The Department of Justice ruled that Section 3 of DOMA (which prohibits the federal government from recognizing same-sex marriages as legally valid) was unconstitutional, and decided to stop defending it in court, in February of 2011. This week, we're seeing an important concrete outcome of that decision: Edie Windsor, a lesbian widow whose suit Windsor v. The United States challenges the constitutionality of DOMA, just won her case. (The decision can be read here.)
Edie Windsor wasn't recognized as the legal partner to her wife, Thea Spyer, on a federal level, despite the fact that the two had been legally married in Canada. And so when Spyer passed away, the federal government didn't recognize Windsor as the rightful inheritor of Spyer's estate. Windsor was taxed $363,000 on her inheritance, a tax which wouldn't have applied to a married couple in the eyes of the federal government. Windsor and Spyer had been together for 44 years.
It was cases exactly like Windsor's that the Department of Justice has decided to stop defending, and that Republican Speaker of the House John Boehner has taken it upon himself to continue defending anyways. The US's defense case was made by Paul Clement, who was paid with 1.5 million dollars of taxpayer money. Clement used arguments that wouldn't be unfamiliar to anyone who followed the Prop 8 trial closely, calling into question the validity of same-sex relationships and gay identities as a whole.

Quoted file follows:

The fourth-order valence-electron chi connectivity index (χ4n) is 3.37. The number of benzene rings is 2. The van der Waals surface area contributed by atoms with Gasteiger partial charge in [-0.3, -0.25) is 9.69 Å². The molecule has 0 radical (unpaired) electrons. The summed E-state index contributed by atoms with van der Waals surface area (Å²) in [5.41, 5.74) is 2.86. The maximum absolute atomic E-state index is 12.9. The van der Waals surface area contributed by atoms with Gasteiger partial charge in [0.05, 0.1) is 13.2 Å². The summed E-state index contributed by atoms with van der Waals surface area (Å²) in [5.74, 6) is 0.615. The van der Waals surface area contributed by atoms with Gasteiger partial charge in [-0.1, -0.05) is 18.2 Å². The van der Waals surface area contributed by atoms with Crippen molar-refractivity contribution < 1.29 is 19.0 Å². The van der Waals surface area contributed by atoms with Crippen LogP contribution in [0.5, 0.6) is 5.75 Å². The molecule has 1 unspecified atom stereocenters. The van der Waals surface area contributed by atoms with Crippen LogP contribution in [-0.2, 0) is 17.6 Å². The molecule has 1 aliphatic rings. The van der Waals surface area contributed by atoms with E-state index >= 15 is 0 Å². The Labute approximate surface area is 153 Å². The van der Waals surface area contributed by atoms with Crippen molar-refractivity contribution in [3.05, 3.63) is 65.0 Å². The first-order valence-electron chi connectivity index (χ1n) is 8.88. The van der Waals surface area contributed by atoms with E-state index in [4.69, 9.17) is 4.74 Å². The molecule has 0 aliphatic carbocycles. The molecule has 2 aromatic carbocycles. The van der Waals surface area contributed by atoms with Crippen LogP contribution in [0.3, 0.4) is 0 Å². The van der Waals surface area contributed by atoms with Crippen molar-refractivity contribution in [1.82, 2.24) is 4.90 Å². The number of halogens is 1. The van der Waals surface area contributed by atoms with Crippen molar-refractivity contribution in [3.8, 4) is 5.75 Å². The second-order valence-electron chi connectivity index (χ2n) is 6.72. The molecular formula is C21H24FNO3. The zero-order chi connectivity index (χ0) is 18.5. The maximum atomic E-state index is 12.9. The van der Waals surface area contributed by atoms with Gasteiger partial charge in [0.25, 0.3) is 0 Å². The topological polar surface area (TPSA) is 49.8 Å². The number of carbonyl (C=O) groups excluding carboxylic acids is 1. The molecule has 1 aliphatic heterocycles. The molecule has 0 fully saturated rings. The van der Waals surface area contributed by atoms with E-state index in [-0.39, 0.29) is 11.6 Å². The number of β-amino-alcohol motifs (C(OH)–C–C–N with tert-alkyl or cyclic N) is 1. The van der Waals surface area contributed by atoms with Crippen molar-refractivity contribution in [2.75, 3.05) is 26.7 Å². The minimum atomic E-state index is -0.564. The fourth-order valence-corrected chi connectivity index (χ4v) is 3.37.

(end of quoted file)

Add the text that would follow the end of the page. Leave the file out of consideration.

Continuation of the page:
Windsor's victory makes this the fifth federal court to declare DOMA unconstitutional. Unfortunately, there isn't a five-strike system via which this can have some impact on DOMA as a whole (although Windsor was awarded her $363,000 back, with interest). Because of the ruling made by a federal appeals court in Massachusetts, which also declared Section 3 of DOMA unconstitutional, DOMA is likely already headed to the Supreme Court. But it's at the very least gratifying to know that the time and taxpayer money that the House of Representatives is funneling into actively undermine another branch of government (because the Republican party has reached a phase of the moon in which making sure the government can continue interfering with the lives of private citizens is more important than saving the taxpayers $1.5 million) isn't paying off. Edie Windsor has won back the money she deserves, and while she unfortunately can't win back the years of indignity and second-class-citizenship that she and Thea had to live with, she may have helped win greater equality for the rest of us and our families.